When he committed the crime he was moving around Gokwe pretending to be a traditional healer who could exorcise evil spirits. He would camp at the homesteads of his clients and investigate where they kept their money.
At this particular family he stayed for three days trying to steal the money. He had seen where it was being kept. When he failed to steal it he killed the three family members , took the money and disappeared.
He was later tracked down, arrested and sentenced to death. Since then he has been living in single cell at Chikurubi Maximum Prison where prisoners on death row await execution.
Every time he hears the footsteps of prison guards in the corridors Majaranji thinks the hangman is coming for him.
“I wish they could have killed me when they convicted me because since then I have had no rest. Being on the death row is torture. It traumatises me, because I am always thinking that I could die any time and this causes psychological stress,” he said during a recent prison tour that followed the riot by prisoners at Chikurubi.
He said he had heard from the prison authorities that the country’s new constitution provided for pardon for inmates on death row and hopes that one day he might get out of jail.
“I am told by officers that we now have a constitution which does not allow executions. But what I want to know is whether we are going to be considered, or are we going to be pardoned?” he asked eagerly.
The new constitution, adopted almost two years ago now, excludes women from the death penalty. It also exempts males under the age of 21 and those over 70. Zimbabwe last had executions in 2005 and since then has not executed any prisoners.
According to Amnesty International Zimbabwe there are 95 prisoners currently on death row. The spokesperson, Cousin Zilala, said “We recorded 10 death sentences in 2014 although there were no executions carried out. Among the 95 inmates who are on the death row there is one foreign national from Mozambique, a male adult aged 27”.
Zilala said by not executing prisoners for 10 years now it means that the country is defacto death penalty abolitionist
Zilala, whose organisation has been lobbying government for the total abolition of the death penalty, said they were going to host a big event commemorating the country’s defacto death penalty abolitionist status so as to encourage government to cancel the death penalty from the statute books.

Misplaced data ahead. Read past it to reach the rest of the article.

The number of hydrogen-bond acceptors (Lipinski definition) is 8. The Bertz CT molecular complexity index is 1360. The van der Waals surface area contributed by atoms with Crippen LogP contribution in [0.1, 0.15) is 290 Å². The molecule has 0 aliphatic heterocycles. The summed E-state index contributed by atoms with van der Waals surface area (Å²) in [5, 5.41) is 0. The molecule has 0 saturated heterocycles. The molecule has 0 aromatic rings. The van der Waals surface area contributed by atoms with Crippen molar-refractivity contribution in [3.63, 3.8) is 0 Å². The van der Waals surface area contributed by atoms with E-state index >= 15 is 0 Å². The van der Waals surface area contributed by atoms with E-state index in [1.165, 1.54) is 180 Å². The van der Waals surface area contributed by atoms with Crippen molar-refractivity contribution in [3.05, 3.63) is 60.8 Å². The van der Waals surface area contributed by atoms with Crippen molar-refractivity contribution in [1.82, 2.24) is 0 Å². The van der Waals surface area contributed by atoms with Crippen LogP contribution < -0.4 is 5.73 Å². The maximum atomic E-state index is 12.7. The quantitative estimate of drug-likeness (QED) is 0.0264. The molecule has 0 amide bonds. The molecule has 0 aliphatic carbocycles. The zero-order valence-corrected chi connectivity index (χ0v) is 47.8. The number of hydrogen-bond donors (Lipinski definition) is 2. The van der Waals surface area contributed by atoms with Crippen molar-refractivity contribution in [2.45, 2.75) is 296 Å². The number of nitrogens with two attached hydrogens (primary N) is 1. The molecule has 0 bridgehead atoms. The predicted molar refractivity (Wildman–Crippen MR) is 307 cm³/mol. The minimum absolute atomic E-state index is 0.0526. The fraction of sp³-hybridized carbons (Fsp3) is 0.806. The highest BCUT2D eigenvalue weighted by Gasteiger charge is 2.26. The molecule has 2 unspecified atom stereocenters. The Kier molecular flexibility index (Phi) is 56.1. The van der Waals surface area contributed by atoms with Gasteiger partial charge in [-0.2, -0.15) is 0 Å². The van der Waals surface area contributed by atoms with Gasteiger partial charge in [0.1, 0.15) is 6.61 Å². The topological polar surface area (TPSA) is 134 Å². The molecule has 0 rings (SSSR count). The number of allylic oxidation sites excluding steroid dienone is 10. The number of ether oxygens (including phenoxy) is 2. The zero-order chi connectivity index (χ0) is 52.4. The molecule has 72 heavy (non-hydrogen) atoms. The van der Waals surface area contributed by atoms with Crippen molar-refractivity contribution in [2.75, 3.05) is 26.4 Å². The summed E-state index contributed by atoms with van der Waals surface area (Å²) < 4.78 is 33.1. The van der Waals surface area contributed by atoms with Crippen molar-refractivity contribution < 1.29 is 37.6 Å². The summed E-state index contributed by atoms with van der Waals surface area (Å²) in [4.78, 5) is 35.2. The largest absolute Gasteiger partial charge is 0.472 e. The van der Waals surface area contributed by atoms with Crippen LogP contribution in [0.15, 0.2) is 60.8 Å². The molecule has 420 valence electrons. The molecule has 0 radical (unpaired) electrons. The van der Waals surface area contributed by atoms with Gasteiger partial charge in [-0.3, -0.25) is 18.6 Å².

“In July we are planning to have a big event to commemorate Zimbabwe’s defacto abolitionist status as we campaign for complete abolition in Zimbabwe,” said Zilala. “We also intend to take human rights education to government, political parties, all policy making bodies and the general public.”
Vice President Emmerson Mnangagwa ,himself a survivor of the death penalty during the liberation struggle, recently said he was not going to sign any more death penalty warrants.
Simeon Mawanza, the Amnesty International specialist for Southern Africa, said they had been promised that Mnangagwa would be part of their July event.
“We have been engaging the government of Zimbabwe since 2009. We decided so to take a cross party approach so that the death penalty does not come a victim of inter-party competitions. We want all parties to commit to abolition.
“We have done so through engaging all parties and targeting key government actors. There is a broad movement of people, including parliamentarians, who have openly supported across the political divide the call by Amnesty for the abolition of the death penalty,” said Mawanza.Post published in: Human Rights